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Govanhill Baths, Glasgow, Scotland

Monday, October 26, 2009

This evening, I am focusing on an unusual aspect of Glasgow's architectural and social history in the form of Govanhill Baths at Calder Street.

These baths were built in 1914 (at cost of GBP13,000) pursuant to a Glasgow Council policy of improving health and hygiene for communities at a time when most tenements (flats) lacked proper washing facilities.

The Calder Street facility provided for personal washing (slipper baths), a steamie for washing cloths and three pools for swimming.
The key driver behind this and many other social and educational improvements was the Lord Provost (Mayor), Sir Daniel M Stevenson (1851-1944), a benefactor of Glasgow University who also introduced electric trams and public libraries to Glasgow.

The Baths (good examples of early 20th century baroque style civic architecture) were scheduled to close on March 29th 2001. At that time the Govanhill Baths were the only original, substantially unaltered public baths still in use. In the absence of consultation with the local community, a local lobby group was established and sponsored strong oppositon to the closure plans. This strategy proved successful in that, on June 25th 2009, the Govanhill Community Baths Trust was granted planning permission to develop the Calder St Site as a Wellbeing and Health Centre in a GBP12.5M project that will result in the retention of 12 of the original slipper baths and refurbishment of two of the existing swimming pools. When finished the facility will also include a healthy eating cafe, gym, sauna, Turkish bath, roof garden, gallery, cinema/theatre and other facilities.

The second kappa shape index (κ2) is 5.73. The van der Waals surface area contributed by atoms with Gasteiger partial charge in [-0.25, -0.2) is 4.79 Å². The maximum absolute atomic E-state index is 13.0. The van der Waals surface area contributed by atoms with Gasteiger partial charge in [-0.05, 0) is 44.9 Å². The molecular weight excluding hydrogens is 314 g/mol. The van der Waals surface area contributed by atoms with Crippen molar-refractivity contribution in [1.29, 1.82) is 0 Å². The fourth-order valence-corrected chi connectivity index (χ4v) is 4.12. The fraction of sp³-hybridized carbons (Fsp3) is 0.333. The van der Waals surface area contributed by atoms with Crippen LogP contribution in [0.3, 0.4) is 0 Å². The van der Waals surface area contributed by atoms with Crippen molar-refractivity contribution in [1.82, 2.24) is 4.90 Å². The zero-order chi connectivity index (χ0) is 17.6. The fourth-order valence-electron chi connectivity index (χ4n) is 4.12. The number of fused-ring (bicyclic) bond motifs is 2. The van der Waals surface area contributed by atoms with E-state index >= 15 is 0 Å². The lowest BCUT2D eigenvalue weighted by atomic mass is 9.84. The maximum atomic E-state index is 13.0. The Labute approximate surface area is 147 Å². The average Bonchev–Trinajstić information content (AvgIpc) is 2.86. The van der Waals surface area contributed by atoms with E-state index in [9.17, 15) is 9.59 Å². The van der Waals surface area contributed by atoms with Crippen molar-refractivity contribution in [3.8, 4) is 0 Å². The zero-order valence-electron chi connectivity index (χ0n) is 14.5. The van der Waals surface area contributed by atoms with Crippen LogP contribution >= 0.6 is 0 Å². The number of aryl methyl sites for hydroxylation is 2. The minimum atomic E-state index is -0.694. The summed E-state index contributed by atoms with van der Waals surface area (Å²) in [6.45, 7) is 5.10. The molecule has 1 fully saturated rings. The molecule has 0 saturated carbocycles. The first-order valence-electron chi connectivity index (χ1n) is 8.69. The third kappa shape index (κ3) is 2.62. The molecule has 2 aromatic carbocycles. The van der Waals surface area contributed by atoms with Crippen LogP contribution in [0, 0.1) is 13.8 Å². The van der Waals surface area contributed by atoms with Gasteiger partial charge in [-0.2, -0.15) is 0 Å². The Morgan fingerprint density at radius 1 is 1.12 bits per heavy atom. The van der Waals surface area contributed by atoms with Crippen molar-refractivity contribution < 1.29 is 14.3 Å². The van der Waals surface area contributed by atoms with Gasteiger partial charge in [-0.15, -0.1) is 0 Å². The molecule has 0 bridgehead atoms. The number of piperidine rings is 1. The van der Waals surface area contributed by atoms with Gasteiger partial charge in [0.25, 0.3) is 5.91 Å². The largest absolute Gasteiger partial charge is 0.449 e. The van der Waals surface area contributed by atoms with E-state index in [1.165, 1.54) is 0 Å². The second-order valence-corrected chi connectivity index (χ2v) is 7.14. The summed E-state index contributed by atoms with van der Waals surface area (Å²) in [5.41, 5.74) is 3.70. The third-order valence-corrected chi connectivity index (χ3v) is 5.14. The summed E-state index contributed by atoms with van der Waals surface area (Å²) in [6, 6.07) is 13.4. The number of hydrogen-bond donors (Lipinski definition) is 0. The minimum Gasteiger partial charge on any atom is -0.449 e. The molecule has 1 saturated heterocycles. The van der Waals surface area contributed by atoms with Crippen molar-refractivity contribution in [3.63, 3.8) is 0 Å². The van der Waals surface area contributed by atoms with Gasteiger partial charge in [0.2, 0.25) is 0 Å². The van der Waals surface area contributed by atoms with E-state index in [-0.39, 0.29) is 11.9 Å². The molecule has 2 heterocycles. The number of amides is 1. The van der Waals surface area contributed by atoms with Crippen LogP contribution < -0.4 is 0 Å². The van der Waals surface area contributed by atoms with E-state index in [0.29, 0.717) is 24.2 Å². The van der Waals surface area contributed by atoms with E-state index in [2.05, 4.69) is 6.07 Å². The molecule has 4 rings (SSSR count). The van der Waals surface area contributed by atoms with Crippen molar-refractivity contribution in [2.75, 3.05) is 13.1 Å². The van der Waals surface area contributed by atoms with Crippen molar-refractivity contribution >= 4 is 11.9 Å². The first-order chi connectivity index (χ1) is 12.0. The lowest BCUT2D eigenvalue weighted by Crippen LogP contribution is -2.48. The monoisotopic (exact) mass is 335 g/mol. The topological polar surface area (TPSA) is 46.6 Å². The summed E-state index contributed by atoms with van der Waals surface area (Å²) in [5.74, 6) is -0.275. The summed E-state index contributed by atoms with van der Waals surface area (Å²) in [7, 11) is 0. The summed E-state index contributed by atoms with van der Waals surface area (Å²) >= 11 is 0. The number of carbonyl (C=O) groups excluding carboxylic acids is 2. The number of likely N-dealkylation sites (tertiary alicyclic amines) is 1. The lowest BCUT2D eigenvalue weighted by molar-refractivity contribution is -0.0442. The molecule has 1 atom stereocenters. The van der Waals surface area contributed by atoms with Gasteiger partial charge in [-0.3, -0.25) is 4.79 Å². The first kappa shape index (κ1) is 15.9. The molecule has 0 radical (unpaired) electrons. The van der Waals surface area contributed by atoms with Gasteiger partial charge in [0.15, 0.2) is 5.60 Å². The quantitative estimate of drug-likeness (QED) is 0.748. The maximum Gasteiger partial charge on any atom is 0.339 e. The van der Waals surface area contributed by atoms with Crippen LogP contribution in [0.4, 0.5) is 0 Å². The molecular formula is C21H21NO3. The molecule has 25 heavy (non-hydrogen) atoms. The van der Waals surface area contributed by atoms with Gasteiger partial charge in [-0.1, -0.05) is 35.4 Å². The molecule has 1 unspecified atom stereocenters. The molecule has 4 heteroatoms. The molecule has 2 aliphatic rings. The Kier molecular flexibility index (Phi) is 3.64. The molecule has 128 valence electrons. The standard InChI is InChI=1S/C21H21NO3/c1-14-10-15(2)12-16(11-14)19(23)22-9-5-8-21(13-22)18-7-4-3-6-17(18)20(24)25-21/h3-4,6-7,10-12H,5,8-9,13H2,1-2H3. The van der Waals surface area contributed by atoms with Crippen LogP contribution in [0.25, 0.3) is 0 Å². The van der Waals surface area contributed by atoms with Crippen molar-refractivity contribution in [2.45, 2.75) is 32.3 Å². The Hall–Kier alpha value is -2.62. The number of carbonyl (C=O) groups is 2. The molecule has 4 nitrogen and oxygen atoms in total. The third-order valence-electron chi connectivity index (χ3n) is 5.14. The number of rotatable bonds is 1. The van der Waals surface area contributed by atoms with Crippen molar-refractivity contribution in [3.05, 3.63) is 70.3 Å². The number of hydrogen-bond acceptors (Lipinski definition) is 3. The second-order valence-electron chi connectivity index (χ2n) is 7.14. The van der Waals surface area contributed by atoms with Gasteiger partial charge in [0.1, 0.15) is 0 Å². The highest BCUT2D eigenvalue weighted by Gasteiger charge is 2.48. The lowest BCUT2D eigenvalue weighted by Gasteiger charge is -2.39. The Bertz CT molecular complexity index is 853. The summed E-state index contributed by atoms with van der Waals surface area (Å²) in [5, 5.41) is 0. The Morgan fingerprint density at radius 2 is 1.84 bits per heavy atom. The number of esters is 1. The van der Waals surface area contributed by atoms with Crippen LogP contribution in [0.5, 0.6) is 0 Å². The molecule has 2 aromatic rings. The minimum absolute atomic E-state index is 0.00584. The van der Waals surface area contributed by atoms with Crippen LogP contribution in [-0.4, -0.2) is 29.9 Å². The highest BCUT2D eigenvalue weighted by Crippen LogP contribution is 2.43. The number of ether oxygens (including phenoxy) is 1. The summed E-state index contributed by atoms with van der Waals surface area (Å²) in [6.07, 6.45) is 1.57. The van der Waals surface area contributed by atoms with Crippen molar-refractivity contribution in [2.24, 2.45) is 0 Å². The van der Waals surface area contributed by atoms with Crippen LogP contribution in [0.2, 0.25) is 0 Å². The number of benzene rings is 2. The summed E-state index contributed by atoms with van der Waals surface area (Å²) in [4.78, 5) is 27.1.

Subject to funding it is hoped that work on the refurbishment will commence March 2010.

This image shows original main pool with its cast iron railed gallery together with arched reinforced concrete roof trusses which facilitate a large amount of natural light. The structure on the floor is a piece of artwork called 'Mario Botta' by Rebecca Lindsay and is constructed from wood, aluminium and steel.


Another aspect of the main pool


This image shows a guide with reproduction knitted woollen swimwear from bygone days.



This site is now, apparently, rated as one of the top 10 buildings of architectural interest in Glasgow.

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posted by Catswhiskers @ 11:09 AM 

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